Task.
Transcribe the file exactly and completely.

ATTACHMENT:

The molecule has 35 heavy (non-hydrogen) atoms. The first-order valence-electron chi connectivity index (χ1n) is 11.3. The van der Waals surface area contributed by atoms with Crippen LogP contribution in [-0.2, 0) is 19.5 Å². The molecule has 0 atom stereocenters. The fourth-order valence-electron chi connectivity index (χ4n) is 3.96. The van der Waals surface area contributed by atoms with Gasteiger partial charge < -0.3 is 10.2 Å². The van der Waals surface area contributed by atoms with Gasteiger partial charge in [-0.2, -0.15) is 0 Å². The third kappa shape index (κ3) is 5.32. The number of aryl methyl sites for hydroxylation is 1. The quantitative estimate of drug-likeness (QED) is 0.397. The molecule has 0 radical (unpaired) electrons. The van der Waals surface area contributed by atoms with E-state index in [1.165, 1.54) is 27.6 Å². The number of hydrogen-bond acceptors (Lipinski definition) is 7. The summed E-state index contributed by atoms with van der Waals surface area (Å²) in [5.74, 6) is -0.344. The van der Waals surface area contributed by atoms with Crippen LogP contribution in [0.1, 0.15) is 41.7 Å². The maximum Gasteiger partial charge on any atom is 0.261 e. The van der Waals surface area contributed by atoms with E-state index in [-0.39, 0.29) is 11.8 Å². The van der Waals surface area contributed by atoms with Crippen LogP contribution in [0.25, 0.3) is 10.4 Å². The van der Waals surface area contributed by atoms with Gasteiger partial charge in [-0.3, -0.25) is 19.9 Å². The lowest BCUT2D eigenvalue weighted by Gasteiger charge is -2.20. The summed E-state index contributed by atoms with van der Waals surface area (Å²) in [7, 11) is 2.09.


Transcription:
The molecule has 35 heavy (non-hydrogen) atoms. The first-order valence-electron chi connectivity index (χ1n) is 11.3. The van der Waals surface area contributed by atoms with Crippen LogP contribution in [-0.2, 0) is 19.5 Å². The molecule has 0 atom stereocenters. The fourth-order valence-electron chi connectivity index (χ4n) is 3.96. The van der Waals surface area contributed by atoms with Gasteiger partial charge < -0.3 is 10.2 Å². The van der Waals surface area contributed by atoms with Gasteiger partial charge in [-0.2, -0.15) is 0 Å². The third kappa shape index (κ3) is 5.32. The number of aryl methyl sites for hydroxylation is 1. The quantitative estimate of drug-likeness (QED) is 0.397. The molecule has 0 radical (unpaired) electrons. The van der Waals surface area contributed by atoms with E-state index in [1.165, 1.54) is 27.6 Å². The number of hydrogen-bond acceptors (Lipinski definition) is 7. The summed E-state index contributed by atoms with van der Waals surface area (Å²) in [5.74, 6) is -0.344. The van der Waals surface area contributed by atoms with Crippen LogP contribution in [0.1, 0.15) is 41.7 Å². The maximum Gasteiger partial charge on any atom is 0.261 e. The van der Waals surface area contributed by atoms with E-state index in [-0.39, 0.29) is 11.8 Å². The van der Waals surface area contributed by atoms with Crippen LogP contribution in [0.25, 0.3) is 10.4 Å². The van der Waals surface area contributed by atoms with Gasteiger partial charge in [-0.3, -0.25) is 19.9 Å². The lowest BCUT2D eigenvalue weighted by Gasteiger charge is -2.20. The summed E-state index contributed by atoms with van der Waals surface area (Å²) in [7, 11) is 2.09.